Violence deepens in Peru
Nine more police die at site of Amazon Indians’ protest
BAGUA, Peru – President Alan Garcia labored Saturday to contain Peru’s worst political violence in years, as nine more police officers were killed in a bloody standoff with Amazon Indians fighting his efforts to exploit oil, gas and other resources on their native lands.
The new deaths brought to 22 the number of police killed – seven with spears – since security forces moved early Friday to break up a roadblock manned by 5,000 protesters.
Protest leaders said at least 30 Indians, including three children, died in the clashes. Authorities said they could confirm only nine civilian deaths, but Cabinet chief Yehude Simon told reporters that 155 people had been injured, about a third of them with bullet wounds.
He announced a 3 p.m.-6 a.m. curfew, which took effect immediately in this sweltering jungle region where Simon said authorities had made 72 arrests.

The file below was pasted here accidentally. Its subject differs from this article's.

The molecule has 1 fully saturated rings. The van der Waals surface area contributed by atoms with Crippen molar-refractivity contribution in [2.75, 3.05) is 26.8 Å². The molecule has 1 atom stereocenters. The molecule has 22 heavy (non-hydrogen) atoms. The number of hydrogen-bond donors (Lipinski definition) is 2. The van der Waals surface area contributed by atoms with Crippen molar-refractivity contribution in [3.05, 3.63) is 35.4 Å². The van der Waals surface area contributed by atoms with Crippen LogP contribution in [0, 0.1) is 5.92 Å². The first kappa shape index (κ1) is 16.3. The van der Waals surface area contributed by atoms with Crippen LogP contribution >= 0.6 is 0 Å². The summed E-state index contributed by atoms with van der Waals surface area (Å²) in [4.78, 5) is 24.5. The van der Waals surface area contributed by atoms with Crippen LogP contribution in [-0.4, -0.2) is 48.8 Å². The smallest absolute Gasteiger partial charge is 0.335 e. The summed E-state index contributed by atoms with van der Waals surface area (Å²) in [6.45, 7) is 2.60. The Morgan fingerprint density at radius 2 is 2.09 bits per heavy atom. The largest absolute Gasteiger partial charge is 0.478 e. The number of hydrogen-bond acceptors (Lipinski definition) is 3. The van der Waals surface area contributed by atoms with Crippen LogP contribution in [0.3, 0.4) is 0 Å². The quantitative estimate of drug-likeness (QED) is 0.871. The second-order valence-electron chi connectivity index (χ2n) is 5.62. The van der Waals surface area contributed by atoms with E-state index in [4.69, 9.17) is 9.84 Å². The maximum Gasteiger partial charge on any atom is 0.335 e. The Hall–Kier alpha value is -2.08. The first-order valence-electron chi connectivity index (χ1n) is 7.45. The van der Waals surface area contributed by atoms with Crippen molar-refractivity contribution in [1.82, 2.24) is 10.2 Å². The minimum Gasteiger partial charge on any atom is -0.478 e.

In a statement issued Saturday, Garcia defended the crackdown as an attack on “subversive anti-democratic aggression” that had blocked the flow of oil and gas from the Amazon and prevented food, medicine and gasoline from getting in.
The political violence is the Andean country’s worst since the Shining Path insurgency was quelled more than a decade ago and bodes ill for Garcia’s ambitious plans to boost Peru’s oil, gas and mineral output and spur logging and biofuel development. Garcia compared the “savage and barbaric methods” used to kill police “who had surrendered and been disarmed” with those employed by the Shining Path.
The violence began before dawn Friday when security forces moved to break up a roadblock protesters mounted in early April. About 1,000 protesters seized police during the melee, taking more than three dozen hostage, officials said.
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